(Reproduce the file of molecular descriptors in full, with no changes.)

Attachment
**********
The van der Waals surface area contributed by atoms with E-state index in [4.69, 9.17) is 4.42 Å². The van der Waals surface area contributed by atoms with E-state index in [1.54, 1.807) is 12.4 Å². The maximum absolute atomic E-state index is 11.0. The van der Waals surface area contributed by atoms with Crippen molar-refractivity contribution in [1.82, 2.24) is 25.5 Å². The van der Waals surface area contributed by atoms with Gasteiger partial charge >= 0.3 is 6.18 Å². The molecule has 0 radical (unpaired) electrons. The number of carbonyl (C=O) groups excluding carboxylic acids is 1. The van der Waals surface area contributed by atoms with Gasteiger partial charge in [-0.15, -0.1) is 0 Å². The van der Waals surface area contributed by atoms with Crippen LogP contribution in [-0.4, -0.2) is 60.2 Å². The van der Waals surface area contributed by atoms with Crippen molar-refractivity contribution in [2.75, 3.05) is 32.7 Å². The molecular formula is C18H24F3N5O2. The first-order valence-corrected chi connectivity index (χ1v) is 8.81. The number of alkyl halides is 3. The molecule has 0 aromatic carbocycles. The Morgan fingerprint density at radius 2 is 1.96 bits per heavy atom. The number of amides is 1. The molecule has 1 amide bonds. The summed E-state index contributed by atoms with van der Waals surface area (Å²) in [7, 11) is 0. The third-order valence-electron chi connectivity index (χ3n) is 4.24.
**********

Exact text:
The van der Waals surface area contributed by atoms with E-state index in [4.69, 9.17) is 4.42 Å². The van der Waals surface area contributed by atoms with E-state index in [1.54, 1.807) is 12.4 Å². The maximum absolute atomic E-state index is 11.0. The van der Waals surface area contributed by atoms with Crippen molar-refractivity contribution in [1.82, 2.24) is 25.5 Å². The van der Waals surface area contributed by atoms with Gasteiger partial charge >= 0.3 is 6.18 Å². The molecule has 0 radical (unpaired) electrons. The number of carbonyl (C=O) groups excluding carboxylic acids is 1. The van der Waals surface area contributed by atoms with Gasteiger partial charge in [-0.15, -0.1) is 0 Å². The van der Waals surface area contributed by atoms with Crippen LogP contribution in [-0.4, -0.2) is 60.2 Å². The van der Waals surface area contributed by atoms with Crippen molar-refractivity contribution in [2.75, 3.05) is 32.7 Å². The molecular formula is C18H24F3N5O2. The first-order valence-corrected chi connectivity index (χ1v) is 8.81. The number of alkyl halides is 3. The molecule has 0 aromatic carbocycles. The Morgan fingerprint density at radius 2 is 1.96 bits per heavy atom. The number of amides is 1. The molecule has 1 amide bonds. The summed E-state index contributed by atoms with van der Waals surface area (Å²) in [7, 11) is 0. The third-order valence-electron chi connectivity index (χ3n) is 4.24.